Banks Move to Close Racial Wealth Gap, Foster Minority Entrepreneurship

A few, major U.S. banks are not only voicing solidarity with communities of color, they are putting money toward eliminating racial injustice and the wealth gap. 

Bank of America has pledged $1 billion over the next four years to fight racial inequality, of which $250 million will go to assist small, minority-owned businesses through support to community development financial institutions (CDFIs). The $1 billion commitment aims to help communities of color who are suffering disproportionately from the pandemic. 

Boston-based Berkshire Bank, meanwhile, has joined forces with a nonprofit to launch a loan pilot program to jump-start minority entrepreneurship. Compared to white households, minorities have vastly fewer resources to start a business, noted the bank, touting $13.2 billion in assets. “When we looked at the wealth gap, we found a couple ways families get on that ladder: home equity, homeownership and business ownership,” Malia Lazu, Berkshire’s chief culture and experience officer, told American Banker. “How do we grow capital in order to support minority businesses, in order to think about homeownership? One leads to the other.”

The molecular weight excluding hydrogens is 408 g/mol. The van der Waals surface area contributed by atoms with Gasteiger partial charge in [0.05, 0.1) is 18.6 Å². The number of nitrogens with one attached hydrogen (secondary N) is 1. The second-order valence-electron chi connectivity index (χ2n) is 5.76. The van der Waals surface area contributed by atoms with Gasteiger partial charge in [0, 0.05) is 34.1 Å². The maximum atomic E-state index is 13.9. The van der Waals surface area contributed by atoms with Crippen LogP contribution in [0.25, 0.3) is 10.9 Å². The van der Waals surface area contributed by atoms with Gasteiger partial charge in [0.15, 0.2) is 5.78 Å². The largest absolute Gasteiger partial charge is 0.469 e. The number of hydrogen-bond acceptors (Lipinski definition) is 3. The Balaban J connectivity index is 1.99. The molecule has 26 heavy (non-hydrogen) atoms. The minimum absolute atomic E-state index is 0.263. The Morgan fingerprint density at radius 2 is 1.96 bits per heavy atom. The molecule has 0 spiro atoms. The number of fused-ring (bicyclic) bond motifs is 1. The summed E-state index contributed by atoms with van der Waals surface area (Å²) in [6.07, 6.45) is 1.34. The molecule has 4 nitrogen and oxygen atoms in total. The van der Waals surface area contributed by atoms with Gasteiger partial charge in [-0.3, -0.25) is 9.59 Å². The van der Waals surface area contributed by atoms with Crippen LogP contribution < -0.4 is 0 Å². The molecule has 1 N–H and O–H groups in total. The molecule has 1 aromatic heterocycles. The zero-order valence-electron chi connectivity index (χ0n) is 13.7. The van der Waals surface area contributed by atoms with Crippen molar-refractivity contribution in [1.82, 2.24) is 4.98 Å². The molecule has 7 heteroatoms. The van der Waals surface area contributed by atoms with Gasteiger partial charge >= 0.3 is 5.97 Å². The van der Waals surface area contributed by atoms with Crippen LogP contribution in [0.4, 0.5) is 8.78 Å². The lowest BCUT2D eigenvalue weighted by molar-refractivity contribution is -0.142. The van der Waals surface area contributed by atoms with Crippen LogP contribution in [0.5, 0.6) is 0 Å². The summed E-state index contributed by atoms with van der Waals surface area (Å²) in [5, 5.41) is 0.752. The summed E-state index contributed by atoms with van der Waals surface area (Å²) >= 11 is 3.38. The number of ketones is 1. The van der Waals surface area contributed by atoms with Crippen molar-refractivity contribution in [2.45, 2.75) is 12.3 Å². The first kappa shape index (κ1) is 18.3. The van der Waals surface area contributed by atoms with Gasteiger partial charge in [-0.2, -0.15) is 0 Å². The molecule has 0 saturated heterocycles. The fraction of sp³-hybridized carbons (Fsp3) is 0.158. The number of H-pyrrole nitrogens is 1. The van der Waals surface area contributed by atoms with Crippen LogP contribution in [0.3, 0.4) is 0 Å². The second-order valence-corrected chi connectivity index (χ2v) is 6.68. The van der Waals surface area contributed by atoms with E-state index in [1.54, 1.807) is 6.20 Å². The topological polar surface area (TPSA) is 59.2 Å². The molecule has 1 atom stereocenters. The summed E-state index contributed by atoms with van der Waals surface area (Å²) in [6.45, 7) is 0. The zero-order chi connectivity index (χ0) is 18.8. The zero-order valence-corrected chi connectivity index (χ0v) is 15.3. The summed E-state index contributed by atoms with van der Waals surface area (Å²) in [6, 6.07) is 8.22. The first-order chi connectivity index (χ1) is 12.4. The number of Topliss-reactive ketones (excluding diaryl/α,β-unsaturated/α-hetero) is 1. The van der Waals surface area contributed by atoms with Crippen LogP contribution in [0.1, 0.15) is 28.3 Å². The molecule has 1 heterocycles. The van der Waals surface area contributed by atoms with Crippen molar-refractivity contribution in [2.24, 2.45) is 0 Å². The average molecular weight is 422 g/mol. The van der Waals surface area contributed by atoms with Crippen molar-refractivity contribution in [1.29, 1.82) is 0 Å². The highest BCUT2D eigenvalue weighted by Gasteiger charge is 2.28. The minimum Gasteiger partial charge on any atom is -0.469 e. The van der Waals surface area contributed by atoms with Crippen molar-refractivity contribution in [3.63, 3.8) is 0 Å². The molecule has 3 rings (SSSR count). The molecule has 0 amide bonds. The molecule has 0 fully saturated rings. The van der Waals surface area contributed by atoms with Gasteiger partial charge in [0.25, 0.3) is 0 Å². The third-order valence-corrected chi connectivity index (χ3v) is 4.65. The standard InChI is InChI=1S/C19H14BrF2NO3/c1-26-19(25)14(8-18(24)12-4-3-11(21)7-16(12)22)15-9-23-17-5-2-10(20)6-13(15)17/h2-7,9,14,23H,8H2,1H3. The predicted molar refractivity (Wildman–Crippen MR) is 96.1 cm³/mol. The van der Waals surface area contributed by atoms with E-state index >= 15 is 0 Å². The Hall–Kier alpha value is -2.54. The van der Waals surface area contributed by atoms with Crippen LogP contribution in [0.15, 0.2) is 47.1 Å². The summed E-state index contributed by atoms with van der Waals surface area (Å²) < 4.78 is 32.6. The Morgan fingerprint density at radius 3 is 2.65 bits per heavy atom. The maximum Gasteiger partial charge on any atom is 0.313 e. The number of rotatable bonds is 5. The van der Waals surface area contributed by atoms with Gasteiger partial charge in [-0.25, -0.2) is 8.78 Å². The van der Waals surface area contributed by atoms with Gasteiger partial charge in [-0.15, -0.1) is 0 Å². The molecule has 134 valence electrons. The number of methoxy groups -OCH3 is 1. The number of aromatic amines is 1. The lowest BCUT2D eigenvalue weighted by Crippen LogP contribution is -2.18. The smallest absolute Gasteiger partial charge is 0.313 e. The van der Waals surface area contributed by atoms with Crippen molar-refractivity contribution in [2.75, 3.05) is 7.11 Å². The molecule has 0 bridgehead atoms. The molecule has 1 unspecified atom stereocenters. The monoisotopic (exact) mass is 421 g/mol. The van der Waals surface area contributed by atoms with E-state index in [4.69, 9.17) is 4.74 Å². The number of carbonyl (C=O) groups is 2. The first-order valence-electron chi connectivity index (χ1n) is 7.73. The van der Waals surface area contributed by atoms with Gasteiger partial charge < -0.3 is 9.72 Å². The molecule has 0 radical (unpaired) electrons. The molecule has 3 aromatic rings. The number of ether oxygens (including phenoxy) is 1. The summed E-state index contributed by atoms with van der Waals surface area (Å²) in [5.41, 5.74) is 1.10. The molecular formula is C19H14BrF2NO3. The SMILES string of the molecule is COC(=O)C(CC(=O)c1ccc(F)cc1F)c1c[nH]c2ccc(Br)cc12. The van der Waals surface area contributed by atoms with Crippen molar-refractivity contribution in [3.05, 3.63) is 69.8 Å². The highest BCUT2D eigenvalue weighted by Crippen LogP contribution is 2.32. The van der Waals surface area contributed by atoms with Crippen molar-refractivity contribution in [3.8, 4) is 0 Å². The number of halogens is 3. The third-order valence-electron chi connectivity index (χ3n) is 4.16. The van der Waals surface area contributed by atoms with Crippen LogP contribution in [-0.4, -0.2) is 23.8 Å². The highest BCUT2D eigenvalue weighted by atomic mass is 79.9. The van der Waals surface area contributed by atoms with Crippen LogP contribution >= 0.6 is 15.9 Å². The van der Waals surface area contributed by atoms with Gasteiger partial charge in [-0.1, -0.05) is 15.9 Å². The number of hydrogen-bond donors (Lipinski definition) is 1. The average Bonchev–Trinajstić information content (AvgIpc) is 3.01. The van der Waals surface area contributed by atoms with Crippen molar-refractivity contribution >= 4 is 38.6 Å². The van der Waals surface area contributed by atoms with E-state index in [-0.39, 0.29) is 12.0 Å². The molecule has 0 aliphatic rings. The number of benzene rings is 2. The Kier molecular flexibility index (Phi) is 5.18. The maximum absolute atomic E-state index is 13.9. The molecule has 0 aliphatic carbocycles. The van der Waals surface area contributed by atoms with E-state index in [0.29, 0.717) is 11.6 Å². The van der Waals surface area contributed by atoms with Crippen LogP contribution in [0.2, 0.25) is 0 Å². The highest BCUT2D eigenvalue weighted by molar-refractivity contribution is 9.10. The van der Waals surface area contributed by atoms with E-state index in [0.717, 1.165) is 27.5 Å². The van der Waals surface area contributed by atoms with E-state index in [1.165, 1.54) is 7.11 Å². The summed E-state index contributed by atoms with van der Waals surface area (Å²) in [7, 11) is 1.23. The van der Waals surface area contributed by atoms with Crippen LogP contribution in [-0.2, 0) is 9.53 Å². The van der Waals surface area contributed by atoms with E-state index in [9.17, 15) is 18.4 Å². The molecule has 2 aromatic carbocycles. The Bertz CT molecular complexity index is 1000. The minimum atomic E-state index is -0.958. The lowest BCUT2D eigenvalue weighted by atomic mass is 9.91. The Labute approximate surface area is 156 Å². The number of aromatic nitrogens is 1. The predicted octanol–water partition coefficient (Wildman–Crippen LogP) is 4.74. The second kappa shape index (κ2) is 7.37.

Additionally, the Minneapolis-headquartered U.S. Bancorp (“Bank”) has announced its putting $116 million toward addressing racial inequality in its markets. U.S. Bank aims to increase efforts to support small and minority-owned businesses that create jobs and build a social infrastructure that leads to long-term economic success. The bank plans to rebuild and reinvest in housing and retail commercial businesses in impacted areas and intends to launch a $1 million CDFI partnership program to award grants and commercial loans to organizations that qualify.

“We chose to serve these communities, and we will not turn our backs or abandon the neighborhoods where so many are hurting right now. We will continue to provide jobs, banking services and financial education in the areas that have been traumatized during the past week,” Andy Cecere, chairman, president and CEO of U.S. Bank, said on the heels of the George Floyd tragedy.

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